This is not the best of the times to review Vikram Akula’s book. He is hanging on a roller-coaster ride that started in 1998 and has seen the world turn topsy-turvy. For him, a celebrity, the party was well-planned: His organisation SKS Microfinance had a blockbuster IPO, listed at a premium, and he would have moved on a book promotional tour before differences led to the sacking of SKS CEO, and a regulatory tsunami hit the state of Andhra Pradesh, where his operations were concentrated.
The book is a story of Akula’s journey from comfortable New York to rustic Narayanakhed. His rediscovery of India was not easy. For those who believe that Vikram was an overnight success, this story is an eye-opener. It took a decade of hardship, a brush with personal bankruptcy and physical threats to achieve this success. To pick an idea, struggle with implementation and be recognised as the face of Indian microfinance is no mean achievement. Akula worked hard to be where he is.
While one could argue about the ideological position on how best to serve the poor, it is unfair to use his story to make a case against commercial microfinance. A reading of his dissertation (2004) and the events that have unfolded later, gives an indication of why he calls his quest “unexpected”. Unfortunately, the book does not connect these dots. While we know that it is unexpected, the details as to what led to the change of heart are not filled. From saying “I bought a one-way plane ticket... packed a single gym bag... to travel like Mahatma Gandhi …no excess material goods… .” (page 20), to “I’ve made a tonne of money… more than I ever thought I would make in my lifetime and my kid’s lifetime combined… .” (Interview with Business Standard), is a long, ideological journey.
Akula’s internship with Deccan Development Society (DDS) lays the basic arguments: The poor have no time for lectures on empowerment; they care about education and health but they want to get on with life (page 43). Therefore, move from an all-round development to a single-point intervention of microfinance.
The book starts with a woman in a purple saree asking Akula a life-changing question: Why is she not getting microcredit while being poor? The answer: Scale. The book ends with another woman showing off her colour television set, thanks to SKS loans, and an inadvertent job for her son. With loans buying her buffaloes and a kirana store, her poverty is eradicated. Mission accomplished. Or is it?
Poverty is a complex phenomenon. To understand where Akula comes from, I take three quotes from the book: “When we started... people decided to test us by not paying... We instructed our loan officers not to leave... until the repayment came… The entire village would realise there was some issue... And that person would lose izzath — lose face. Losing face is a fairly devastating thing in a village context, and people will do anything to avoid it.” (Page 76)
In an instance where the loan was taken to buy a goat but kept to buy food, his assistant tells the customer: “Buying food doesn’t generate income, so you’ll be no closer to getting out of poverty that way. Either buy a new goat, or give us back the loan money.” (Page 82)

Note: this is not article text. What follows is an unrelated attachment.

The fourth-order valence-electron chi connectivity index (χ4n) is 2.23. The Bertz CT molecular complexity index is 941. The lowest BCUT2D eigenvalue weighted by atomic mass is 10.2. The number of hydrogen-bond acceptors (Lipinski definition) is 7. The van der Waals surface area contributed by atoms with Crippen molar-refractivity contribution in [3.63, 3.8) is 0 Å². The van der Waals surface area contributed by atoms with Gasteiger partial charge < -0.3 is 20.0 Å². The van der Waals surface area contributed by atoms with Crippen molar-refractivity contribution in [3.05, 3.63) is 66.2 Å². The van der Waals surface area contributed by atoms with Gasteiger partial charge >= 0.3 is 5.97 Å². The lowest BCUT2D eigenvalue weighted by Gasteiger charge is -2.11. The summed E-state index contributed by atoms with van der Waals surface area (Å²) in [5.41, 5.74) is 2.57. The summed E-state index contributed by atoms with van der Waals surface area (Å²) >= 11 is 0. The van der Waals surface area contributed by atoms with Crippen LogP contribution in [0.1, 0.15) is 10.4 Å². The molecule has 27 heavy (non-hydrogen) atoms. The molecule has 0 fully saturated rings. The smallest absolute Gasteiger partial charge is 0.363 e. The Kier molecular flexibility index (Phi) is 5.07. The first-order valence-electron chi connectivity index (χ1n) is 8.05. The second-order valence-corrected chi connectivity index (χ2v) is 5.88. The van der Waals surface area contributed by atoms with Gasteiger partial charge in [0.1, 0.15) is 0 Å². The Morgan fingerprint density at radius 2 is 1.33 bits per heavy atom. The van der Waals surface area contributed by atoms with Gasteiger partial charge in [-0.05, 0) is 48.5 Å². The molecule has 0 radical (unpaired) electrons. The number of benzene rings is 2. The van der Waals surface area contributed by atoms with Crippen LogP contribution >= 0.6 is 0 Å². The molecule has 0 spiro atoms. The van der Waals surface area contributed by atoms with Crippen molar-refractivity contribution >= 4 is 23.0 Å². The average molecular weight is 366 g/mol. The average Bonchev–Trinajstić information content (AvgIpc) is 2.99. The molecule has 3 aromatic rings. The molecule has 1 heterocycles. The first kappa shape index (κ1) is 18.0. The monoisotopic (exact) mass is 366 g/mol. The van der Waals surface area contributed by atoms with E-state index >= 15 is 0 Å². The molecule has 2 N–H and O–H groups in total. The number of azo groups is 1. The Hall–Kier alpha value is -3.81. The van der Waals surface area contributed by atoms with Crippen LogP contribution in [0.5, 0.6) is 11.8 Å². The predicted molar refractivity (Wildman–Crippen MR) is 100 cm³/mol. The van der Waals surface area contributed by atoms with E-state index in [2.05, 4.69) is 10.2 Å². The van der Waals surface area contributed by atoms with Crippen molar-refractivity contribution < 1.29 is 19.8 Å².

The third is about interest rates: “…we actually could have charged much higher interest rates… while… undercutting the moneylenders. But our goal was not to be extractive; it was to make enough profit to cover our costs and fund further growth.”
The SKS controversy is also about coercive lending and the first quote shows a thin line between coercion and persuasion. The second instance is even more intriguing when there is a toss-up between current consumption/survival and future income. The third quote is not borne out by SKS’ numbers as of 2009 and 2010 — the proportionality of transfer of reduced costs to borrowers is not in sync with the gains accruing out of increased efficiency.
As the book claims, SKS has indeed shown how a model inspired by McDonald’s could scale up, reaching more clients than competitors. It is not the most profitable (Spandana and Share turn in better numbers) and its yield ratios are lower (putting it in the middle of the exploitative scale, with organisations like BASIX at the lower end). But all this contradicts the discourse that we get in the first half of the book where Akula tries to look at clients in their eyes, peep into their hearts and live their lives, using participatory methods. Starting with client-centric methods, why did SKS shift to an efficiency-obsessed model, cutting meeting times using stop watches and scheduling village routes on a single road (page 103)? What happens to the poor families which do not fall on the SKS highway?
The move from a client-poverty-focused model to an investor-prosperity-focused model is rapid. It is so rapid that the stories of several clients committing suicide because of coercion are brushed aside as clients who had not defaulted to SKS but must have borrowed from rogue micro-finance institutions. For a person whose life changed because of a question asked by a woman in a purple sari, 17 client suicides should have led to a deep introspection and review of business practices. But the SKS response is like the style of the book: more assertive and less reflective.
The book is titled A Fistful of Rice but the cover picture shows two palms full of rice, a classic mismatch endemic to Akula and SKS. Is it delivering more than the promise or promising more than the delivery? It is for the reader, and for history, to decide.
A FISTFUL OF RICE
My Unexpected Quest to End Poverty Through Profitability
191 pages; Rs 495